CHARLESTON, S.C. (WCBD) – Family and friends are remembering the life and legacy of McKinley Washington, Jr.

A husband, father, activist, state lawmaker, senator, pastor, and more, Reverend Washington lived 85 years and paved the way for a better future for many Americans.

Born on August 8th, 1936, in Maysville, S.C., Rev. Washington grew up on a farm with seven siblings. He studied at Johnson C. Smith University and graduated with a Bachelor of Arts and a Bachelor of Divinity.

According to statehouse records, Washington was a champion of religious and personal freedom for all people under the law.

Washington Jr. served in the South Carolina House of Representatives from 1975 until 1990, representing Charleston District 116. He was later elected to represent Senate District 45, including several Lowcountry counties, from 1990 until 2000.

Throughout his career, he also served as the Reverend for Edisto Presbyterian Church and raised two children with his wife, Beulah.

Washington is also the founder of the Edisto chapter of the NAACP.

“I mean he had the most genuine way about him and he was an activist. And when I say that, I think a lot of times I get misconstrued. What I mean by that is he was actively involved in his community,” said State Representative JA Moore.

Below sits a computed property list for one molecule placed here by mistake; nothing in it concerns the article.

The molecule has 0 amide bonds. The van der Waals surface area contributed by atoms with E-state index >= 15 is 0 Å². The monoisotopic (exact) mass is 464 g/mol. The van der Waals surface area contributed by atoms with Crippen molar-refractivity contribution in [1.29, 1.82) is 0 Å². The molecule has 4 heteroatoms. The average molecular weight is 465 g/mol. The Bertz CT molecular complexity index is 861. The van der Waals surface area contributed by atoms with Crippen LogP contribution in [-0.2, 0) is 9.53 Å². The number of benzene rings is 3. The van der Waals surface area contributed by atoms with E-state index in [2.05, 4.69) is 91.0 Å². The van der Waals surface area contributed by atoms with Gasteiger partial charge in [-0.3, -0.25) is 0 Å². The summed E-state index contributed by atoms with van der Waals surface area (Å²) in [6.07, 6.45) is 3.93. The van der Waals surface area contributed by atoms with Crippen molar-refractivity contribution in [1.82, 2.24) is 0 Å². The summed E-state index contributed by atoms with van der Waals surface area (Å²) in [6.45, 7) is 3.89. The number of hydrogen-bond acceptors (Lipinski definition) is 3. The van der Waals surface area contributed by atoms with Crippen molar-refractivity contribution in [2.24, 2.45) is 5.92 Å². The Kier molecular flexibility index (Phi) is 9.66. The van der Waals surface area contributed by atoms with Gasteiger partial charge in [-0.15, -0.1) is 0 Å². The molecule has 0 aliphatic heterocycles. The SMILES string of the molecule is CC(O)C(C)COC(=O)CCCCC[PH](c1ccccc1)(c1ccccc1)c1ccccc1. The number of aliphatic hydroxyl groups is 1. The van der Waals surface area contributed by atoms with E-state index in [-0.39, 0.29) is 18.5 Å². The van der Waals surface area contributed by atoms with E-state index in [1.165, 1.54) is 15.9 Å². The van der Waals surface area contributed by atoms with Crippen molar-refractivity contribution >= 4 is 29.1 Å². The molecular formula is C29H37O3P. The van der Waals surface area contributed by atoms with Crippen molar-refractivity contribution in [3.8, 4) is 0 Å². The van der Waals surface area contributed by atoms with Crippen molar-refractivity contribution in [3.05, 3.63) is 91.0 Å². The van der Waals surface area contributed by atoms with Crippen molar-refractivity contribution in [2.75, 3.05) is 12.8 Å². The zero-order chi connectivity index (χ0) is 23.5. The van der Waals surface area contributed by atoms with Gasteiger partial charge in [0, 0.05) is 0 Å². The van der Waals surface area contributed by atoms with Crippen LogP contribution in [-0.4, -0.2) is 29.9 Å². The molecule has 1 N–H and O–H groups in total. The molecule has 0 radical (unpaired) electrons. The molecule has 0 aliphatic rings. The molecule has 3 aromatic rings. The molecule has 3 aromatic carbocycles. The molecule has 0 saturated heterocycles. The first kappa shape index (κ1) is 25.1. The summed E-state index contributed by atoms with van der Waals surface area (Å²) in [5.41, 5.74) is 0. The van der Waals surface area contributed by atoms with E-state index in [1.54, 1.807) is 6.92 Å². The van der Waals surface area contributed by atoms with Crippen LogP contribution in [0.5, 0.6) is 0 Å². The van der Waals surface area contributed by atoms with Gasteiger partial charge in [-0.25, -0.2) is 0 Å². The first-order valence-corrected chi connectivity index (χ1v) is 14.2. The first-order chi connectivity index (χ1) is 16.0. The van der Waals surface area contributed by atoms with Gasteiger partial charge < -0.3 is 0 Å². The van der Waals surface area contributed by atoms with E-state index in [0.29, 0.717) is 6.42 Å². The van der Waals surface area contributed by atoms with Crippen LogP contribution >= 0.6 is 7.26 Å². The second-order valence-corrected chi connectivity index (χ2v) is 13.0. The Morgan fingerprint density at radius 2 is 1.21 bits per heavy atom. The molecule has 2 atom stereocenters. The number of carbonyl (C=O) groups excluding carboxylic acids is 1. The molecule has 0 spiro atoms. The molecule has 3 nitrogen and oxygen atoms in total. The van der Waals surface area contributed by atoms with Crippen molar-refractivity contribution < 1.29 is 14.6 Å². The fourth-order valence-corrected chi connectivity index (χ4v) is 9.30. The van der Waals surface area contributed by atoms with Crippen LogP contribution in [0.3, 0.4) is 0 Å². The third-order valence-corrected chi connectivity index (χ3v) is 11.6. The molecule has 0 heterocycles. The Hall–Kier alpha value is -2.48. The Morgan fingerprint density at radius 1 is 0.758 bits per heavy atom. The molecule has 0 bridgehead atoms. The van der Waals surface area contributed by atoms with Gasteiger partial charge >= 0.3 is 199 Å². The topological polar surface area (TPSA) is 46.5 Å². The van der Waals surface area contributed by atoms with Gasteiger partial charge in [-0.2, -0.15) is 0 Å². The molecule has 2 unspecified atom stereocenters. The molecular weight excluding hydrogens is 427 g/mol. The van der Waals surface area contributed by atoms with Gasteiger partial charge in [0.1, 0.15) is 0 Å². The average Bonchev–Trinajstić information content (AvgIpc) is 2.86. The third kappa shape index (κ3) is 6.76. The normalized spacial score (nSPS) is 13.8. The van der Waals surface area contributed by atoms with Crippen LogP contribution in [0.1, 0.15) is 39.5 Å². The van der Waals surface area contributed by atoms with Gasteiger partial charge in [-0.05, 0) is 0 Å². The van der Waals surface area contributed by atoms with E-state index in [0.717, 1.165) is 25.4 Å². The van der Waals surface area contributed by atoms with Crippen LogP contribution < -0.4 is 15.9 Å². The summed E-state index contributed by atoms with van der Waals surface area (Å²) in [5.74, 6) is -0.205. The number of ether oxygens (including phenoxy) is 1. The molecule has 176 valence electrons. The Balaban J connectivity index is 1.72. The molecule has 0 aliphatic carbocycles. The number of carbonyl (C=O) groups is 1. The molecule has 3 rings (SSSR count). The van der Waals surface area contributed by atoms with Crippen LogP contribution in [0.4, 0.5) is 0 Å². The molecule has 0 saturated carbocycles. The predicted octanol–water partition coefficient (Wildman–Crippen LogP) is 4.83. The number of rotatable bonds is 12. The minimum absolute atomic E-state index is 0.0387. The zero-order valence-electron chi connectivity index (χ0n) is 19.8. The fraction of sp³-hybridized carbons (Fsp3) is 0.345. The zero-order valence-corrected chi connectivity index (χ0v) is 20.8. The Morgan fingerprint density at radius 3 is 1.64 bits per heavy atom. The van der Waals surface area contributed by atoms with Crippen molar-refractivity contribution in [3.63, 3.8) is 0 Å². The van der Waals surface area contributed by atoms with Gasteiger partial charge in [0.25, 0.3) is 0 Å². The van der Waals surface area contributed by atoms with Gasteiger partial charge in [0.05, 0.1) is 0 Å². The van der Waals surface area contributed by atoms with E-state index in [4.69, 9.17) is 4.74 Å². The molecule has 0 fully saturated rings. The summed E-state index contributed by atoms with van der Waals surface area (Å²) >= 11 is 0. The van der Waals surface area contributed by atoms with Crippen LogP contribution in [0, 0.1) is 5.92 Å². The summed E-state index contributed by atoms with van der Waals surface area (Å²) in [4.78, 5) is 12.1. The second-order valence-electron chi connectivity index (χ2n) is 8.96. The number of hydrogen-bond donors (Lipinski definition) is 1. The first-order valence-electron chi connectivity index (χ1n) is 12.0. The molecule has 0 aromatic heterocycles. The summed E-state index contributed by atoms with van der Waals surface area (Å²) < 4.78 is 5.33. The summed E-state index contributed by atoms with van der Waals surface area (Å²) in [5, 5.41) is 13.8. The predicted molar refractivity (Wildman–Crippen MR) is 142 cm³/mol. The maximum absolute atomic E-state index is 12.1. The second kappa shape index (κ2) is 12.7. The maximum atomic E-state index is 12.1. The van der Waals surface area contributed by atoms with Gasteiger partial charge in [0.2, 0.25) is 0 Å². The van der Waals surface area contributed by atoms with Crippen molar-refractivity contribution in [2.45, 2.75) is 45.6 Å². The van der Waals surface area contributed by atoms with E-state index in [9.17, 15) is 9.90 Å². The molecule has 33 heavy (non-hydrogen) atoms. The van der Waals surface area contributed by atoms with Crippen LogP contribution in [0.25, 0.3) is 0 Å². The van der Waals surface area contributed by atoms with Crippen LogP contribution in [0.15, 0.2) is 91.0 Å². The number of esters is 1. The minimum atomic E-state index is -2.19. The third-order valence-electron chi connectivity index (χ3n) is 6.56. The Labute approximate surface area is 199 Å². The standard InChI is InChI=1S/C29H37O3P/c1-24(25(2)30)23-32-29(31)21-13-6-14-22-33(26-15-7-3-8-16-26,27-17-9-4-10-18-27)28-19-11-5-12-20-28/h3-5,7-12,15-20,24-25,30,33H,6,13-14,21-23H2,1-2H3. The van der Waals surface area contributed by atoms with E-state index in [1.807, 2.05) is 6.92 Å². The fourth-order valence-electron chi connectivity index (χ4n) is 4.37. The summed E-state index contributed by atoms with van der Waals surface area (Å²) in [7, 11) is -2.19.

Friends and family of Rev. Washington shared stories with News 2 and all agreed that Rev. Washington was a true public servant.

“Senator Washington was a champion for the people of this state. Not just for African Americans, not just his constituents, not just his parishioners, but the entire state,” said Rep. Moore.

“He just loved people,” said Rev. Pat Jones, a long-time friend of Washington. “He was truly…He had a servant’s heart. He was a true servant. Not only in the community, but in the life of the church as well.”

“As a giant of a man, my dad could do anything,” said Katrina Knight, Washington’s daughter. “There was nothing that my dad could not do.”

His record of service shows that. But for a while, Knight had a different view of Washington.

“Being so young, I did not realize what my father was doing for everyone. I only knew him as my dad. He was daddy.”

While Knight was young, Washington already had a list of accomplishments under his belt.

News 2 asked what friends and family thought Washington would be most proud of in his career.

“He led the charge to integrate not only Edisto Beach but all state parks so people of all races could see the natural beauty,” said Rev. Jones.

People close to Rev. Washington could talk about his life for hours, but for now, they share the legacy he leaves behind.

“One of service. One of service…And his love for all people,” said Rev. Jones.

“I’ve never seen… I don’t think I’ve ever met anyone that was as genuine as my dad. I don’t have anyone to compare,” said Knight.

Washington’s family is working to arrange details of a service. That information will be shared once it is made available.